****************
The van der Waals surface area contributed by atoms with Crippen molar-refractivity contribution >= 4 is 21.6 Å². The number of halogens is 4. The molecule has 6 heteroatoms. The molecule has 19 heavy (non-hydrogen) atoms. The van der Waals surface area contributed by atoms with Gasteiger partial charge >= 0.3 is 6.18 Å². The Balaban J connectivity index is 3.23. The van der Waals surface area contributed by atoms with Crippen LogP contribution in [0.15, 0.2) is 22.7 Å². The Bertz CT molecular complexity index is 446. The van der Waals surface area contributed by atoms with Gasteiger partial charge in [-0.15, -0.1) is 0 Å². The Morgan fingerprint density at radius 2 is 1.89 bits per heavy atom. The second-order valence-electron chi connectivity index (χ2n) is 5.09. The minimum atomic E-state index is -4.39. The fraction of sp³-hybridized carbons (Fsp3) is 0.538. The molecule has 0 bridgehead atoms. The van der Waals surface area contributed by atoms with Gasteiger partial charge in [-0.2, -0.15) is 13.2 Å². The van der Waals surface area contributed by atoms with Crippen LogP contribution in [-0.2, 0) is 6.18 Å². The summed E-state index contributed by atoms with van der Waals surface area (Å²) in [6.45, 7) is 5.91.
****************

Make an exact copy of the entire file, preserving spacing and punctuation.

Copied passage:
The van der Waals surface area contributed by atoms with Crippen molar-refractivity contribution >= 4 is 21.6 Å². The number of halogens is 4. The molecule has 6 heteroatoms. The molecule has 19 heavy (non-hydrogen) atoms. The van der Waals surface area contributed by atoms with Gasteiger partial charge >= 0.3 is 6.18 Å². The Balaban J connectivity index is 3.23. The van der Waals surface area contributed by atoms with Crippen LogP contribution in [0.15, 0.2) is 22.7 Å². The Bertz CT molecular complexity index is 446. The van der Waals surface area contributed by atoms with Gasteiger partial charge in [-0.15, -0.1) is 0 Å². The Morgan fingerprint density at radius 2 is 1.89 bits per heavy atom. The second-order valence-electron chi connectivity index (χ2n) is 5.09. The minimum atomic E-state index is -4.39. The fraction of sp³-hybridized carbons (Fsp3) is 0.538. The molecule has 0 bridgehead atoms. The van der Waals surface area contributed by atoms with Gasteiger partial charge in [-0.2, -0.15) is 13.2 Å². The van der Waals surface area contributed by atoms with Crippen LogP contribution in [-0.2, 0) is 6.18 Å². The summed E-state index contributed by atoms with van der Waals surface area (Å²) in [6.45, 7) is 5.91.